Entrance was (and is) through two portals in the south side rather than the more usual west end. Thus the south aisle serves as a sort of narthex or porch.

In the nave and transepts, the crossing square (under both the large towers) is used as the basic unit of measurement: the nave is made of three of these squares, each of which has pillars at its four corners. This was a new idea that would later become the norm.

Between each square pillar are two round columns - this is the common Saxon arrangement, as opposed to one column between each pillar in the Rhineland. It can be seen also at Hildesheim Cathedral.

Above the nave arcade is a smooth flat wall leading seamlessly into a clerestory, whose windows do not align with the arches below. All of the arches have alternating red and white stones as a decorative feature. Both of these elements are characteristic of Ottonian architecture.

A few of the original capitals survive from c.1186. They are of the type known as "cushion capitals," a new development here that later became widespread in Romanesque churches. They are carved with foliage, creatures and human heads.


Bernward's famed bronze doors and bronze Easter column, both made for this church, are now kept in Hildesheim Cathedral.

The painted wooden ceiling of the nave is a rare and beautiful survival, dating from about 1230. It survives thanks to its removal in 1943, before wartime bombing destroyed much of the church. Comprised of 1,300 oak boards and stretching to 27.8m long by 8.7m wide, its theme is the Tree of Jesse (the family tree of Christ).

From bottom to top, the central panels depict:

The border is populated with 42 medallions of the ancestors of Christ.

Quick Facts on Michaelskirche

Site Information
Names:Kirche St. Michaelis Hildesheim; Michaelskirche; Michaelskirche, Hildesheim; St. Michael's Church
City:Hildesheim
State:Lower Saxony
Country:Germany
Categories:Churches
Faiths:Christianity; Catholic
Feat:Murals/Frescoes; Medieval Sculpture
Styles:Romanesque
Dates:1010-33
Status:active
Visitor and Contact Information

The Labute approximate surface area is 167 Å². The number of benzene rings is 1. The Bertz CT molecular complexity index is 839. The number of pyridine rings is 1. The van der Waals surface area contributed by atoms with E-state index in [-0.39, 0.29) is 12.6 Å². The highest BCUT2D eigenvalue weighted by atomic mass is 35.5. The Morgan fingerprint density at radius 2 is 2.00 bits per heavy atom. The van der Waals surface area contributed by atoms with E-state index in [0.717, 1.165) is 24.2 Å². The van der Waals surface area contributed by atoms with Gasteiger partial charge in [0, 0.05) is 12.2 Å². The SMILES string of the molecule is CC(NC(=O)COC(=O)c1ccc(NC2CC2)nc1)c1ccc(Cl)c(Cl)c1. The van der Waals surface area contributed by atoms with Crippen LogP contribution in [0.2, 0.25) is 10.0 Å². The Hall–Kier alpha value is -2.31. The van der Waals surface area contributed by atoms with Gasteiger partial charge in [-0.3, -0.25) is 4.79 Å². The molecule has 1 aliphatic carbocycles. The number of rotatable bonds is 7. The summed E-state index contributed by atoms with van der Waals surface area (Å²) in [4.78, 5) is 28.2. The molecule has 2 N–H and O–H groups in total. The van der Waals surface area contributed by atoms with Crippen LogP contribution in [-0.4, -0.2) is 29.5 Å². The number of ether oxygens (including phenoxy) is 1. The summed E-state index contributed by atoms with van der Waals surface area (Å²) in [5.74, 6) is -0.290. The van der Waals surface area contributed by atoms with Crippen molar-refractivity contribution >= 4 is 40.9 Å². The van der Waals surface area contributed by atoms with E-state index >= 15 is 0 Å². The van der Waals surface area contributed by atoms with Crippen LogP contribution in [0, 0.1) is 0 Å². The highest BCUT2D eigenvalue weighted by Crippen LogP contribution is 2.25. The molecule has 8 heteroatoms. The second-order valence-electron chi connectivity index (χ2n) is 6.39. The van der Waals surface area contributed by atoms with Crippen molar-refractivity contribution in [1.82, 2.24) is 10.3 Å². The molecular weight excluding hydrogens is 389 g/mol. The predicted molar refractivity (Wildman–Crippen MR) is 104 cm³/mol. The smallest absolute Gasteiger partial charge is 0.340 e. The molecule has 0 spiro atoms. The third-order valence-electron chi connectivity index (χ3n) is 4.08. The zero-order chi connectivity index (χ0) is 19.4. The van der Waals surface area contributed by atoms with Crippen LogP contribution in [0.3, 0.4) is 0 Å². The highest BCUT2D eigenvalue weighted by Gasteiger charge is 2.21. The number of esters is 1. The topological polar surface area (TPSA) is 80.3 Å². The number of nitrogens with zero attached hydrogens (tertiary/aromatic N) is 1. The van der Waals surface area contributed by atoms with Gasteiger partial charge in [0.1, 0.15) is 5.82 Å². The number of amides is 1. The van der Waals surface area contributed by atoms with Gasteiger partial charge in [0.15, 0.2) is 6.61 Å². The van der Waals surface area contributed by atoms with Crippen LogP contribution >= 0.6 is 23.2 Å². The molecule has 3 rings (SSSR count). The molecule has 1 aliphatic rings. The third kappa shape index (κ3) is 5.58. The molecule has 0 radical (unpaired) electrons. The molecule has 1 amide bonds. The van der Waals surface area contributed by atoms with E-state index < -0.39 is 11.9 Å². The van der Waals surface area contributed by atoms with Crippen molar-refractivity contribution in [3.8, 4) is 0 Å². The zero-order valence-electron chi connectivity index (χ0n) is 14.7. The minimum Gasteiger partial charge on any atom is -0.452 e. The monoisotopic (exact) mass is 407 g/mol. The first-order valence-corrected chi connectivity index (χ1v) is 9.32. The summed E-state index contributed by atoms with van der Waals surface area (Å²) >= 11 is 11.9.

Location:Hildesheim, Germany
Coordinates:52.152905° N, 9.943421° E  (view on Google Maps)
Website:www.st-michaelis-hildesheim.de
Lodging:View hotels near this location
Note: This information was accurate when first published and we do our best to keep it updated, but details such as opening hours can change without notice. To avoid disappointment, please check with the site directly before making a special trip.

Map of Michaelskirche

Below is a location map and aerial view of Michaelskirche. Using the buttons on the left (or the wheel on your mouse), you can zoom in for a closer look, or zoom out to get your bearings. To move around, click and drag the map with your mouse.

References

  1. Personal visit (March 2, 2008).
  2. Kenneth John Conant, Carolingian and Romanesque Architecture 800-1200 (Yale University Press, 1993), 127-29.
  3. Rolf Toman, ed., Fiona Hulse, Ian Macmillan, trans. Romanesque: Architecture, Sculpture, Painting (Ullman & Könemann, 2004), 42-43.
  4. Ev.-Luth. Kirchengemeinde St. Michaelis Hildesheim - official website
  5. St. Michael - Hornemann Institut
  6. "Church of Saint Michael." Encyclopædia Britannica. 29 Sep. 2008.
  7. St Mary's Cathedral and St Michael's Church at Hildesheim - UNESCO World Heritage
  8. St. Bernward - Catholic Encyclopedia

More Information

Article Info

Title:Michaelskirche, Hildesheim
Author:Holly Hayes
Last updated:07/30/2010
Permalink:www.sacred-destinations.com/germany/hildesheim-michaelskirche/italy/rome-santa-sabina